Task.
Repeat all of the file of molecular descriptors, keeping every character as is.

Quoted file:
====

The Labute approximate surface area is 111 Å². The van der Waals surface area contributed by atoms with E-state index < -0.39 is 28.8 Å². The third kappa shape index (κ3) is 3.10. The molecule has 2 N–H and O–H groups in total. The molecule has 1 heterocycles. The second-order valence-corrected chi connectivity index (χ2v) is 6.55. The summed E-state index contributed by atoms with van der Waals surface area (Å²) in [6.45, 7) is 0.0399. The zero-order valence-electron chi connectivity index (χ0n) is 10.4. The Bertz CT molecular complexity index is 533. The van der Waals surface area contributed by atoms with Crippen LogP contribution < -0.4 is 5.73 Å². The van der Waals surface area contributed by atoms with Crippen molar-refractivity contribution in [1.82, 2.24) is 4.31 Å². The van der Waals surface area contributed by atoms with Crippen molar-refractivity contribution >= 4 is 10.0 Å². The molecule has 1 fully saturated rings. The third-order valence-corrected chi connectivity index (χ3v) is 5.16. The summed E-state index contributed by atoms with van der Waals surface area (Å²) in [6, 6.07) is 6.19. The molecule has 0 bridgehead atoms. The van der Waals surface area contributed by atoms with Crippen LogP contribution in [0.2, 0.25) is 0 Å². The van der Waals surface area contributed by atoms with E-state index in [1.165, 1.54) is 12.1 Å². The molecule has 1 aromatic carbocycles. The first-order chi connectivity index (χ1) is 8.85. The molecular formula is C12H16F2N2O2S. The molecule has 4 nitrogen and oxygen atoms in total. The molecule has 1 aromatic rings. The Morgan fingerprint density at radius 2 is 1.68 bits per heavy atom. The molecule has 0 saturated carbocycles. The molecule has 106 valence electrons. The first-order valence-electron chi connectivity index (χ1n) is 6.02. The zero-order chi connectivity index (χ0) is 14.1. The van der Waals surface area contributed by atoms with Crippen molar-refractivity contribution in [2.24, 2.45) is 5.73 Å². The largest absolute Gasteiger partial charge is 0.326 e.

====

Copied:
The Labute approximate surface area is 111 Å². The van der Waals surface area contributed by atoms with E-state index < -0.39 is 28.8 Å². The third kappa shape index (κ3) is 3.10. The molecule has 2 N–H and O–H groups in total. The molecule has 1 heterocycles. The second-order valence-corrected chi connectivity index (χ2v) is 6.55. The summed E-state index contributed by atoms with van der Waals surface area (Å²) in [6.45, 7) is 0.0399. The zero-order valence-electron chi connectivity index (χ0n) is 10.4. The Bertz CT molecular complexity index is 533. The van der Waals surface area contributed by atoms with Crippen LogP contribution < -0.4 is 5.73 Å². The van der Waals surface area contributed by atoms with Crippen molar-refractivity contribution in [1.82, 2.24) is 4.31 Å². The van der Waals surface area contributed by atoms with Crippen molar-refractivity contribution >= 4 is 10.0 Å². The molecule has 1 fully saturated rings. The third-order valence-corrected chi connectivity index (χ3v) is 5.16. The summed E-state index contributed by atoms with van der Waals surface area (Å²) in [6, 6.07) is 6.19. The molecule has 0 bridgehead atoms. The van der Waals surface area contributed by atoms with Crippen LogP contribution in [0.2, 0.25) is 0 Å². The van der Waals surface area contributed by atoms with E-state index in [1.165, 1.54) is 12.1 Å². The molecule has 1 aromatic carbocycles. The first-order chi connectivity index (χ1) is 8.85. The molecular formula is C12H16F2N2O2S. The molecule has 4 nitrogen and oxygen atoms in total. The molecule has 1 aromatic rings. The Morgan fingerprint density at radius 2 is 1.68 bits per heavy atom. The molecule has 0 saturated carbocycles. The molecule has 106 valence electrons. The first-order valence-electron chi connectivity index (χ1n) is 6.02. The zero-order chi connectivity index (χ0) is 14.1. The van der Waals surface area contributed by atoms with Crippen molar-refractivity contribution in [2.24, 2.45) is 5.73 Å². The largest absolute Gasteiger partial charge is 0.326 e.